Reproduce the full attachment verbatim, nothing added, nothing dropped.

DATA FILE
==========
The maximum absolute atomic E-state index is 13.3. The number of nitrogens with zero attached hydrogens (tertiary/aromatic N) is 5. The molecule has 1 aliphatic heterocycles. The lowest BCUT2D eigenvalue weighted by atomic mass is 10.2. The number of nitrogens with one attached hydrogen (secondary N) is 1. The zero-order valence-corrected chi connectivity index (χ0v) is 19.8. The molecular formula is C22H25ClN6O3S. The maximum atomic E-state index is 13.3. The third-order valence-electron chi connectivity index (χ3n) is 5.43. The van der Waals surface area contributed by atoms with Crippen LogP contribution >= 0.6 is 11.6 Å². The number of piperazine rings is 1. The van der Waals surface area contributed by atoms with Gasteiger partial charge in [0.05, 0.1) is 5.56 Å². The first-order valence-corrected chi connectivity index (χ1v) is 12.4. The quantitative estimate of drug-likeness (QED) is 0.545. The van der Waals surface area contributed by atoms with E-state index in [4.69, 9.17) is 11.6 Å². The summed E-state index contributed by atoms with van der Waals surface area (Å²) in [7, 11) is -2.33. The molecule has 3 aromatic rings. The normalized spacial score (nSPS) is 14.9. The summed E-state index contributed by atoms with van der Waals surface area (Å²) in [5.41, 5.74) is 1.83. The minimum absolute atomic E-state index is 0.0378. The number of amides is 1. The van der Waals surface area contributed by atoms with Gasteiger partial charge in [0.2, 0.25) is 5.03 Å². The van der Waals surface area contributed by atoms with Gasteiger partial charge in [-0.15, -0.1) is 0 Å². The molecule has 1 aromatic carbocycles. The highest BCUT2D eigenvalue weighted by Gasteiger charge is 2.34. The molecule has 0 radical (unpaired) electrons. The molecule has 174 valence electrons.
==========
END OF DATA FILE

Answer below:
The maximum absolute atomic E-state index is 13.3. The number of nitrogens with zero attached hydrogens (tertiary/aromatic N) is 5. The molecule has 1 aliphatic heterocycles. The lowest BCUT2D eigenvalue weighted by atomic mass is 10.2. The number of nitrogens with one attached hydrogen (secondary N) is 1. The zero-order valence-corrected chi connectivity index (χ0v) is 19.8. The molecular formula is C22H25ClN6O3S. The maximum atomic E-state index is 13.3. The third-order valence-electron chi connectivity index (χ3n) is 5.43. The van der Waals surface area contributed by atoms with Crippen LogP contribution >= 0.6 is 11.6 Å². The number of piperazine rings is 1. The van der Waals surface area contributed by atoms with Gasteiger partial charge in [0.05, 0.1) is 5.56 Å². The first-order valence-corrected chi connectivity index (χ1v) is 12.4. The quantitative estimate of drug-likeness (QED) is 0.545. The van der Waals surface area contributed by atoms with E-state index in [4.69, 9.17) is 11.6 Å². The summed E-state index contributed by atoms with van der Waals surface area (Å²) in [7, 11) is -2.33. The molecule has 3 aromatic rings. The normalized spacial score (nSPS) is 14.9. The summed E-state index contributed by atoms with van der Waals surface area (Å²) in [5.41, 5.74) is 1.83. The minimum absolute atomic E-state index is 0.0378. The number of amides is 1. The van der Waals surface area contributed by atoms with Gasteiger partial charge in [0.2, 0.25) is 5.03 Å². The van der Waals surface area contributed by atoms with Gasteiger partial charge in [-0.15, -0.1) is 0 Å². The molecule has 1 aromatic carbocycles. The highest BCUT2D eigenvalue weighted by Gasteiger charge is 2.34. The molecule has 0 radical (unpaired) electrons. The molecule has 174 valence electrons.